Indigenous Australians Minister Ken Wyatt defended the history of the Coalition on Indigenous issues as he launched a book on national reconciliation by Liberal Senator Andrew Bragg. Source: The Australian.
In the book, published by the PM Glynn Institute at Australian Catholic University, Senator Bragg calls for a referendum on an Indigenous “voice to parliament” in the next term of government.
Mr Wyatt said it was wrong to suggest Coalition governments did not take Indigenous issues seriously, noting the 1967 referendum to include Aboriginal people in the census was championed by the Holt government despite being controversial at the time.
Mr Wyatt, who is pushing to legislate a “voice to government” that would act as an advisory body on Indigenous issues, said there was growing community support for policies that tackle the disadvantages faced by Aboriginal people.
Senator Bragg’s book, Buraadja: The liberal case for national reconciliation, argues the adoption of the full recommendations from the Uluru Statement from the Heart had been stymied by “misrepresentations and falsehoods” and Australia could not achieve true reconciliation without giving Indigenous people input on the laws governing their lives.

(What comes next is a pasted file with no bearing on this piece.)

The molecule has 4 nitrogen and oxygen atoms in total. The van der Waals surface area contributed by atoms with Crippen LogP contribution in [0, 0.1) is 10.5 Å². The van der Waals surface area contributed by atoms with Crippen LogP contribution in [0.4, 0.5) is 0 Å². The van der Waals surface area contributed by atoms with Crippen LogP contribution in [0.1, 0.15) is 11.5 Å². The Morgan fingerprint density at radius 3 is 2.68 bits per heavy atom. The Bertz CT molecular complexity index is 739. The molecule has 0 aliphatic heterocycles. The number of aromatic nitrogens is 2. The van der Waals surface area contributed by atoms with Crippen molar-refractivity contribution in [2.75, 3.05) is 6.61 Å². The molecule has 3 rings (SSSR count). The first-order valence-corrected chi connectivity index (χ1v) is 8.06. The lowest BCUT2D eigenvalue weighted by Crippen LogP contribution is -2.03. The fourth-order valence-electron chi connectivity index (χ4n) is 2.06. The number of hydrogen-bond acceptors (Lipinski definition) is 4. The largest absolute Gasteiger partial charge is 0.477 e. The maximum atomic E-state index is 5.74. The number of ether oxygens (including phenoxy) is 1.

Senator Bragg undertook this work as a visiting fellow at the PM Glynn Institute as a contribution to the Institute’s Indigenous Public Policy Program.
He offers some practical suggestions for remembering Australia’s history, listening to Indigenous people, and planning for the future.
The Glynn Institute commissioned the book as part of its commitment to encouraging discussion about the future of Indigenous public policymaking in Australia.
ACU Vice-Chancellor and President Professor Zlatko Skrbis said that Senator Bragg had made an innovative contribution to our efforts to rethink what reconciliation means in 21st century Australia.
Wyatt slams ‘mythology’ on Coalition’s Indigenous agenda (By Greg Brown, The Australian)